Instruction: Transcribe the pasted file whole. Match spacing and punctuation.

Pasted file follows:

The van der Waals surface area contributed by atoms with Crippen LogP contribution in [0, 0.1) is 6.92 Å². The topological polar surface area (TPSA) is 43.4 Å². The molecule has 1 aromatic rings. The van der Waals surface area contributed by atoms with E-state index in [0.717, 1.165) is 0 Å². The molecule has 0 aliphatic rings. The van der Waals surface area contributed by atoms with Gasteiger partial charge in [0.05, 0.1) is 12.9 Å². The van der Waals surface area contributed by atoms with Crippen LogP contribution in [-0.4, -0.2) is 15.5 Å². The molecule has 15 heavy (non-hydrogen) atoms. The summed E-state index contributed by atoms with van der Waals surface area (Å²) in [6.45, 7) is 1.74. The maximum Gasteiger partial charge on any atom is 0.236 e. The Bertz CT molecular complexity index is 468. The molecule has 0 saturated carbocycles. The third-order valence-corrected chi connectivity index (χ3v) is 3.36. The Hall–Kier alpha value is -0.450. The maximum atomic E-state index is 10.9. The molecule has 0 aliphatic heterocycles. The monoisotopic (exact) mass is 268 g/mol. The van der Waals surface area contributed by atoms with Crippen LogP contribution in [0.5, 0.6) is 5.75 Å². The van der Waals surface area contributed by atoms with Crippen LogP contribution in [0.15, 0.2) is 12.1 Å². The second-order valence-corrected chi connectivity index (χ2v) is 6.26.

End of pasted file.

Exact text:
The van der Waals surface area contributed by atoms with Crippen LogP contribution in [0, 0.1) is 6.92 Å². The topological polar surface area (TPSA) is 43.4 Å². The molecule has 1 aromatic rings. The van der Waals surface area contributed by atoms with E-state index in [0.717, 1.165) is 0 Å². The molecule has 0 aliphatic rings. The van der Waals surface area contributed by atoms with Gasteiger partial charge in [0.05, 0.1) is 12.9 Å². The van der Waals surface area contributed by atoms with Crippen LogP contribution in [-0.4, -0.2) is 15.5 Å². The molecule has 15 heavy (non-hydrogen) atoms. The summed E-state index contributed by atoms with van der Waals surface area (Å²) in [6.45, 7) is 1.74. The maximum Gasteiger partial charge on any atom is 0.236 e. The Bertz CT molecular complexity index is 468. The molecule has 0 saturated carbocycles. The third-order valence-corrected chi connectivity index (χ3v) is 3.36. The Hall–Kier alpha value is -0.450. The maximum atomic E-state index is 10.9. The molecule has 0 aliphatic heterocycles. The monoisotopic (exact) mass is 268 g/mol. The van der Waals surface area contributed by atoms with Crippen LogP contribution in [0.5, 0.6) is 5.75 Å². The van der Waals surface area contributed by atoms with Crippen LogP contribution in [0.15, 0.2) is 12.1 Å². The second-order valence-corrected chi connectivity index (χ2v) is 6.26.